Date of Award
Doctor of Philosophy (PhD)
This dissertation presents the geographical transformation registered in the San Juan Bay, Puerto Rico, and its surroundings. Emphasis has been given to the human impact, originated by various cultural groups, on the landscape. Stratigraphical and sedimentological analysis, as well as geological documentation have been used to reconstruct the geological history of the Bay, which is characterized by a series of volcanic rock formations followed by another series of sedimentary depositions. Subsequently, sea level changes and tectonic movements have altered these depositions, giving rise to an estuarine system. The geographical history of each cultural period has been reported with the help of historical documents and maps, as well as with data compiled in the field. These three periods are: the Indian Period, characterized by the successive presence of the Igneri, Arawak, and Taino Indians between 300-1530 AD; the Colonial Period, dominated by the Spaniards from 1508 to 1898, and including the arrival of the Negroes after 1530; and the premodern-modern period, marked by the strong influence of the North Americans. The last forty years' landscape changes have been reproduced via remote sensing techniques, field verification and personal interviews. Human activities have directly affected those aspects associated with the geomorphology, oceanography, biogeography and climatology of the area. These changes came as a result of landfills, dredges and vegetational cutoff, among others. All this human activity has modified the bay's natural processes, such as erosion, deposition, and water circulation. Cartographic, remote sensing, statistical interpretation and historical analysis have been the principal methods used to determine the impact of human occupancy. As a result of thse human activities, the coastal morphology and the bathymetry of the bay have been altered, destroying old coastal features in some parts and creating new ones in others. Climate has probably been modified through the increase of annual temperature and variation in the precipitation patterns. Based on the investigation it can be inferred that the human influence on the geographical evolution of the zone has been much more significant than that of any natural element. Approximately 85% of the original landscape has been transformed into a human scenery.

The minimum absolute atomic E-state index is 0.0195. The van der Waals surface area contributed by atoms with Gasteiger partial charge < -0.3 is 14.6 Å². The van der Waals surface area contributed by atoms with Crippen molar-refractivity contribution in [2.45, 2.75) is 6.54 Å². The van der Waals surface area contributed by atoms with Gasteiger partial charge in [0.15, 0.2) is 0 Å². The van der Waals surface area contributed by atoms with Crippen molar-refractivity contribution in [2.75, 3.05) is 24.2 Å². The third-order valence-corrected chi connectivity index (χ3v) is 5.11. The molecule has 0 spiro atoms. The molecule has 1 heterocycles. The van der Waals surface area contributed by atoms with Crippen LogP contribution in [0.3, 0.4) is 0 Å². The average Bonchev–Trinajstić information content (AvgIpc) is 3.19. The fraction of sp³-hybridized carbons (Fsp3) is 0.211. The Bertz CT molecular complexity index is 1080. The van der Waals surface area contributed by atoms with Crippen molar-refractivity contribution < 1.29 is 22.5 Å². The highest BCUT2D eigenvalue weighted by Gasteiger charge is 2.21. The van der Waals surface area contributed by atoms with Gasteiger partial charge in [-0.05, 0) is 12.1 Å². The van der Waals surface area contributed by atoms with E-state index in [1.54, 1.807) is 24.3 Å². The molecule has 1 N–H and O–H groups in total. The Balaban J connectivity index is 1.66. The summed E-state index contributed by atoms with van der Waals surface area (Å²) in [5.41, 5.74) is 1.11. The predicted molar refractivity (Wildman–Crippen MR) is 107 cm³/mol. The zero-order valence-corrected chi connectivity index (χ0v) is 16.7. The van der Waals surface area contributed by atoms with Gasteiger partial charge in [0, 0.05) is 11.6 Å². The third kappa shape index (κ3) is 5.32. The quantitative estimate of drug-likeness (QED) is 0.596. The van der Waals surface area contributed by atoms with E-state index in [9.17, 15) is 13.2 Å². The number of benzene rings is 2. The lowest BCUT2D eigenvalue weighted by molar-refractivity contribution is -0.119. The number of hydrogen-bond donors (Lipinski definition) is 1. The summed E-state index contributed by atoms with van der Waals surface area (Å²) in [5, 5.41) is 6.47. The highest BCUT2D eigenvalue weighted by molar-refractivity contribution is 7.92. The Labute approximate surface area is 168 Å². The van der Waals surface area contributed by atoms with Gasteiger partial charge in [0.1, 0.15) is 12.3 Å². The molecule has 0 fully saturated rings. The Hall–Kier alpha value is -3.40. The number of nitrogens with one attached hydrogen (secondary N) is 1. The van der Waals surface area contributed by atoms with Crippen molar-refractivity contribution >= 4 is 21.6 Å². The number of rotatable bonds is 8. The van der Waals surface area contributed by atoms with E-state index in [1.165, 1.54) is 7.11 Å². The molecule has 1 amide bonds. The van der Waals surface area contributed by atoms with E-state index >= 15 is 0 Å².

Seguinot-barbosa, Jose, "Coastal Modification and Land Transformation in the San Juan Bay Area: Puerto Rico." (1983). LSU Historical Dissertations and Theses. 3946.